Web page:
Madison art enthusiasts currently have a chance to get a double dose of Jennifer Angus' remarkable work. In addition to her prominently sited work in the Wisconsin Triennial, Angus' installation "Silver Wings and Golden Scales" is on view at the Chazen Museum of Art through June 24.
Working as she does with pattern and with insects - things all of us encounter in our daily lives - Angus creates work that is instantly accessible even as it ultimately reveals deeper meanings. "Pattern is a sophisticated, wordless language which we understand regardless of learning or awareness," she says.
No matter one's culture - we are all trained to draw meaning from the patterns around us. Recalling her research and travel in Southeast Asia, Angus says, "Some ethnic minorities telegraph their identity through patterns on clothing," with designs that can convey everything from marital status to the wearer's pregnancy.
A native of Canada who moved to Wisconsin in 2001 to accept a professorship at the UW, Angus melds her love of pattern with an interest in Victorian science and collecting. Yet there is also a touch of whimsy to her approach: "I'm interested in the Victorian era and that enthusiasm for science, but also the juxtaposition of science and people, like Sir Arthur Conan Doyle, who believed in fairies."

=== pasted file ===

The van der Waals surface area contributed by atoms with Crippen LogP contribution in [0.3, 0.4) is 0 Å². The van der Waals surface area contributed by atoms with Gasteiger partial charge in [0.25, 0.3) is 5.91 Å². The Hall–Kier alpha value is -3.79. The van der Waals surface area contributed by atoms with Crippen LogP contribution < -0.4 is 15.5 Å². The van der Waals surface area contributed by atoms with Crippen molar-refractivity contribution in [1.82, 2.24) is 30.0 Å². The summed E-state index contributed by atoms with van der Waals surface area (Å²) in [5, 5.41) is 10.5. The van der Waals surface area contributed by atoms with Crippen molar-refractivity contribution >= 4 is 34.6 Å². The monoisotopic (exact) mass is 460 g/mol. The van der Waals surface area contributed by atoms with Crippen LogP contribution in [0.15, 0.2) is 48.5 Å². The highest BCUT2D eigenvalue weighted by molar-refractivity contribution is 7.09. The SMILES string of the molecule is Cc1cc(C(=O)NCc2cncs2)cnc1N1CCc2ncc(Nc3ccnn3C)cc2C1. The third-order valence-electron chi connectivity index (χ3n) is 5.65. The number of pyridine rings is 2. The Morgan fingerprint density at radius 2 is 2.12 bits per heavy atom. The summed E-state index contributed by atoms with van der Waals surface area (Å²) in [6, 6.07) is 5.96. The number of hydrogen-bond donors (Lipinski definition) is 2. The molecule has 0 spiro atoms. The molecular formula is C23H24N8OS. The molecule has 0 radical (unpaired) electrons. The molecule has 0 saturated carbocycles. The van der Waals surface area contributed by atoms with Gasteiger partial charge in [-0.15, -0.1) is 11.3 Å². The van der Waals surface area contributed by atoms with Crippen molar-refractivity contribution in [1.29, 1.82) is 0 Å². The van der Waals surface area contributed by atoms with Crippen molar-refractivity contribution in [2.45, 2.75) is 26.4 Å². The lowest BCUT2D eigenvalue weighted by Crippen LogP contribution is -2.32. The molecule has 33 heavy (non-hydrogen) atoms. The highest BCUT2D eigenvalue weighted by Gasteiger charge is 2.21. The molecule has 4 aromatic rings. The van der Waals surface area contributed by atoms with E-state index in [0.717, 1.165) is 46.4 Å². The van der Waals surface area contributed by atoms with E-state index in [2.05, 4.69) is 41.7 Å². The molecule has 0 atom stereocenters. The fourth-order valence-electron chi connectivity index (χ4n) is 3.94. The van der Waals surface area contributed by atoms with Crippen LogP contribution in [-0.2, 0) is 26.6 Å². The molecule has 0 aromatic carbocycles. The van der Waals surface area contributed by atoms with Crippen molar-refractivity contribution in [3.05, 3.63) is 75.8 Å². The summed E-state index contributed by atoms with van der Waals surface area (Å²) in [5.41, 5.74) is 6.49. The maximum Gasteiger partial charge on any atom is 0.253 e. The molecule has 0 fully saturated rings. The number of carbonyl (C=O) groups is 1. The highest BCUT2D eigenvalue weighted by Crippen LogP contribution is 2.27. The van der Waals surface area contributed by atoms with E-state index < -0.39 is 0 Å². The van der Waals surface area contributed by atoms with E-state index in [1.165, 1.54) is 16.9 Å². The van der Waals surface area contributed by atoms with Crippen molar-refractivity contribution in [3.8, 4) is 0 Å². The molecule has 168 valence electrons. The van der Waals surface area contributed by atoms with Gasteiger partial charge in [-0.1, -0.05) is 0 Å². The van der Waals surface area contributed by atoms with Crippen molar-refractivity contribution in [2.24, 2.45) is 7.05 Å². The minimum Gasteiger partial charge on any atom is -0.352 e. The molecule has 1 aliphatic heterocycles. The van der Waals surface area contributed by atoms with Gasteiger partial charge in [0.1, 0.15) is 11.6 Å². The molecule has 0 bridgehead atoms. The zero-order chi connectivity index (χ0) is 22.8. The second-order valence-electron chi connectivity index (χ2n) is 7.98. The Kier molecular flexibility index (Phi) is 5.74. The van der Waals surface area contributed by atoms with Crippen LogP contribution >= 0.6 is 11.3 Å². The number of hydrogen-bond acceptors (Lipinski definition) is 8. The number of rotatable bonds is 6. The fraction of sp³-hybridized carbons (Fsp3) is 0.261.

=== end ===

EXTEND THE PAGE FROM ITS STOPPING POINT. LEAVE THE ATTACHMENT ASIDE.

Typical of her work, both the Chazen and Triennial pieces are site-specific installations, which the artist installs with the help of her four assistants, graduate art students at the UW. "I can't just ship my art to a venue. It's more akin to a theatrical performance," she says.
The Chazen installation is complemented by a multilayered soundtrack by Scottish composer Alistair MacDonald. Cycling over roughly two hours, the sound piece includes insect noises, a voice reading the journal of a Victorian-era collector, a poem about insects, and music boxes.
Despite their brilliant colors and sometimes fantastical shapes, all of the insects Angus uses are real. None are endangered, and Angus reuses them from show to show. While some people find her materials simply creepy, others worry about the environmental implications. "The negative reactions are almost always the same, from those well-meaning people who are concerned about the effect on the insect population," she says. "That delights me, actually, because it means those people are thinking. [As an artist] I'm in a privileged position to be able to say something about the environment."
Angus respects the integrity of her once-living materials. Before being able to use the insects in her art, she must rehydrate the dried specimens. "The bugs are very individual. I'll be putting a weevil on the wall [during an installation], and I'll be like, 'I remember you!'"